When it comes to finance, and let’s face it, it can be a boring subject, hearing one liners that encapsulate a strategy or a philosophy to succinctly support your own financial dreams and aspirations can be inspirational in itself especially at this time when we are about to get back to work and out of lockdown. John Lowe of Money Doctors takes a look at five of them:

  1. You need a budget and you need to budget.

You really should start with a budget plan. Do it before you leave lockdown so you hit the ground running. To know how much it costs you to run you and your family for a month.. every month. Any surplus goes to a saving plan to coincide with your goals and longer term plans. If you have no plan, then even to plan for the season ahead will be a start. Bundle all your current annual costs – email for a free budget planner spread sheet – and divide by 12. It should be less than your monthly income. You now know the amount of money you are going to spend every month – the surplus is the money you need for future plans.. home deposit, a wedding, children, a new car or that exotic holiday.

      2. Never spend on impulse.

 How often have I done this – you have an empty shopping trolley and you are wandering around aimlessly instead of sticking to a list.. of course you are going to be tempted that’s why you should never shop on impulse, either physically or online. If you have a list, you might be able to gauge what the total cost will be and just bring that amount of cash with you or do not exceed that amount on your debit or credit card..

      3. Your financial life rests on the gap between your income and expenses.

 Income is your number one asset and it has to cover everything both now and in the future. That gap between your expenses and what your earn is crucial especially if it is a surplus. It is with this surplus amount of money as I have said you plan. Planning for your holidays, that lump sum you want to repay the Personal Contract Plan (PCP) for your car, your child’s 3rd level ( total cost exceeds € 42,000 per child ) that attic conversion, that once in a lifetime dream holiday, not to mention that home deposit.. the list goes on but all those are paid from the gap between your income and your current living costs. So start saving. Regular saver accounts are available with all the banks where you can save between € 100 per month to €1,000 per month and you are only allowed one withdrawal per annum. The interest rate is not really relevant – best rate currently is 1.25% gross ( net 0.8375% – EBS )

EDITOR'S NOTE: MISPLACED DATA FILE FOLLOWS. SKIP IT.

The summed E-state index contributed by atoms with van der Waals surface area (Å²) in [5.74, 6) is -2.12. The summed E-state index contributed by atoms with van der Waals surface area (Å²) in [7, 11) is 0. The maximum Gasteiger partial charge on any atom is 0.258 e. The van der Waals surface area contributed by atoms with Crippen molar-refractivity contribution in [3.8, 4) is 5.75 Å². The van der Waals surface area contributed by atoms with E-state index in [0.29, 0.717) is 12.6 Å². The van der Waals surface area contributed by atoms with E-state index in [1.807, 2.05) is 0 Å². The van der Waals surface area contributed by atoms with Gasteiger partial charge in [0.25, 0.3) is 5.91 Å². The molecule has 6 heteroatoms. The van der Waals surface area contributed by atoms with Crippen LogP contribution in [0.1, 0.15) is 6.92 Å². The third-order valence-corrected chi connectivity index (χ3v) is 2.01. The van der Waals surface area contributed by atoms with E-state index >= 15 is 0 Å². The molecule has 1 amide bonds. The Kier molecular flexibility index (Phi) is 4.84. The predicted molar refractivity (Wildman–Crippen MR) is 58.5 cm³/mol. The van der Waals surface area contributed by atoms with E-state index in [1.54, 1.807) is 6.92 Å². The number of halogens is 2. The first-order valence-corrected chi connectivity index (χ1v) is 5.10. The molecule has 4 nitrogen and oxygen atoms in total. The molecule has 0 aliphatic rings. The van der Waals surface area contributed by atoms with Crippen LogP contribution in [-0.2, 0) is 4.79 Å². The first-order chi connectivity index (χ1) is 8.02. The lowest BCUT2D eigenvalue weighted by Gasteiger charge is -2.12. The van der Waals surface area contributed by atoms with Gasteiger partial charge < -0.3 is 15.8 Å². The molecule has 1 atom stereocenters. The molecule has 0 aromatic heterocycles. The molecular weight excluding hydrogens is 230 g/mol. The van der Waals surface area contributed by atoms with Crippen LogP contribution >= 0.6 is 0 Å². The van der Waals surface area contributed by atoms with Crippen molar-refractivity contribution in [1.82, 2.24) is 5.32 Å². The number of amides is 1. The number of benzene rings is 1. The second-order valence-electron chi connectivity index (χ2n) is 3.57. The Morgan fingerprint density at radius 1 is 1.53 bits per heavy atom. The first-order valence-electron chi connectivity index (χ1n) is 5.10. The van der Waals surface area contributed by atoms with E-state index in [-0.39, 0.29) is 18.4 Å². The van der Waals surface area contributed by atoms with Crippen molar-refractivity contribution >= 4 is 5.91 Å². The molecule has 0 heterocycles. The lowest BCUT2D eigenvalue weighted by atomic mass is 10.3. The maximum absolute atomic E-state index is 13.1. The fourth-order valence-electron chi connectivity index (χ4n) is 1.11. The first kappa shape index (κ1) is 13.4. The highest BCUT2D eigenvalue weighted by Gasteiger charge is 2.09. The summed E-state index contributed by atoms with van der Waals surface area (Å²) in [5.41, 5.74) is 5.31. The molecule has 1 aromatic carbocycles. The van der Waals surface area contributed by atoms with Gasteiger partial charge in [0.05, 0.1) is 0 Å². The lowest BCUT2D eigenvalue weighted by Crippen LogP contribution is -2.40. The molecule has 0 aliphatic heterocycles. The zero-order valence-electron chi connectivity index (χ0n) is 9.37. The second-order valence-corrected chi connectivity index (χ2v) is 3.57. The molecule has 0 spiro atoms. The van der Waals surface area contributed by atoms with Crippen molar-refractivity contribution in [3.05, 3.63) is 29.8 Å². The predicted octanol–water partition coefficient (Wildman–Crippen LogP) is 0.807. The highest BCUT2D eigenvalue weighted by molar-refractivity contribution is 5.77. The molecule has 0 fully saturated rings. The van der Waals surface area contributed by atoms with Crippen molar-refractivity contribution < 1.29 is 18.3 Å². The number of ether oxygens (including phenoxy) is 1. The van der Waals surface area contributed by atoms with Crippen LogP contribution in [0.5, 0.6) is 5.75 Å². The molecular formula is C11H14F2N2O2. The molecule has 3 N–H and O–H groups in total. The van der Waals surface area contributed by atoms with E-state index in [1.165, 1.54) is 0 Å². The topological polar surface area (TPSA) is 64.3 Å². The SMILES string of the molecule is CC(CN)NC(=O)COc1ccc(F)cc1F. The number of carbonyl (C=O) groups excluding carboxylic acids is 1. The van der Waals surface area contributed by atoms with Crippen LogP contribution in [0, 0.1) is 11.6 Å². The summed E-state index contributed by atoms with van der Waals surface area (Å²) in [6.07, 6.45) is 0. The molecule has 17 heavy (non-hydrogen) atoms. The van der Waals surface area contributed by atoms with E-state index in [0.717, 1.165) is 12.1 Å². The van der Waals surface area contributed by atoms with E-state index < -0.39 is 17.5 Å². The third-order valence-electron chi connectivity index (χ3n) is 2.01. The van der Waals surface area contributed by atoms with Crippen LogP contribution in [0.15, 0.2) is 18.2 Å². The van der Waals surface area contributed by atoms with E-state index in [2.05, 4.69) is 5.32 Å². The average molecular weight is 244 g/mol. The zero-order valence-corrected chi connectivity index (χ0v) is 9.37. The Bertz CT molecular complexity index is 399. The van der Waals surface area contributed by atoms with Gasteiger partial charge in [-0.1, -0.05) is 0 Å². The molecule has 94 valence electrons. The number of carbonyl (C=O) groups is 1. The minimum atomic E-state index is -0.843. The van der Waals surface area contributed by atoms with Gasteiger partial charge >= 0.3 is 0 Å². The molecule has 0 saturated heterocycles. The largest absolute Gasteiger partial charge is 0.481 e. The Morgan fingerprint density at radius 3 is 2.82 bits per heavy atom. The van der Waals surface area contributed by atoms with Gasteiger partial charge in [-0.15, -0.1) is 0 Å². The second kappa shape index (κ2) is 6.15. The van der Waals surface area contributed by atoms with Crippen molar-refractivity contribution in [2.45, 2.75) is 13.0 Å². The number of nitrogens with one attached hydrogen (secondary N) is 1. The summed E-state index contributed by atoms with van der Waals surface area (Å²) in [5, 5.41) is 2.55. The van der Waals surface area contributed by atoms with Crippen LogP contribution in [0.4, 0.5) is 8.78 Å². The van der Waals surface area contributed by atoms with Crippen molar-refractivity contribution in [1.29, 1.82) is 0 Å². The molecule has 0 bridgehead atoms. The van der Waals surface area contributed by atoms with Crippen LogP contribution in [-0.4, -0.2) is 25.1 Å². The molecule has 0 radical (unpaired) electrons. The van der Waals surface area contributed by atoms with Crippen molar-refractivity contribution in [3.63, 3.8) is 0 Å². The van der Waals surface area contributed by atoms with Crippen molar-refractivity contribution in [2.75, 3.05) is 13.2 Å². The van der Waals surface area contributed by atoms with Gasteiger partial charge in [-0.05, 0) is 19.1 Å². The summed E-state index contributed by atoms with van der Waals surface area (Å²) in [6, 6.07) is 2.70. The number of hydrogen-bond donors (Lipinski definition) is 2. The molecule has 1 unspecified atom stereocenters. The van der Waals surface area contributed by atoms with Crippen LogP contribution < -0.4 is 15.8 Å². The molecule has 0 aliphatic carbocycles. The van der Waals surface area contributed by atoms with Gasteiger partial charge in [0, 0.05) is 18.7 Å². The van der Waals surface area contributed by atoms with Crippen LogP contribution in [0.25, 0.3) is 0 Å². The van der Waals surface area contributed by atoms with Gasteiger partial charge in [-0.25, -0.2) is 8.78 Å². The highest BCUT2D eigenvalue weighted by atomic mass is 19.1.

4. Every euro should have a purpose

 If you don’t have that purpose for your money, then it’s up for grabs and God knows where you will end up spending it ! Important therefore to check that list – not just your grocery list – and ensure your money is going to the right place. 

      5. Bet big when the odds are in your favour.

Well that’s what they say in betting circles. I am not a gambler but there are certain factors I do take on board when it comes to betting big especially on the stock market…

  1. The stock market is easily the best return of any asset class over any period of time.
  2. We were in the 26th Bull market (rising) now matched with the 26th Bear market (falling) so the next one is a Bull…
  3. The last Bull ending a few weeks ago – it has to drop 20% before being declared a Bear market – was the 2nd longest of all time and in its 9th year ( since March 2009  – the longest was 1987 to 2000… 13 years halted by the dotcom bubble burst..
  4. With interest rates so low and no immediate likelihood of a rise in the next couple of years, it could be assumed the stock market will continue to be a magnet for investor monies in expectation of the next Bull… if it ever comes…
  5. If you do want to preserve and grow your wealth, remember the world’s richest man Warren Buffet’s wise words – the stock market is a mechanism for transferring wealth from the impatient to the patient. He’s 90 this month and still living in the home he bought in Omaha Nebraska in 1937.

Stick to these 5 maxims and you’ll do alright…

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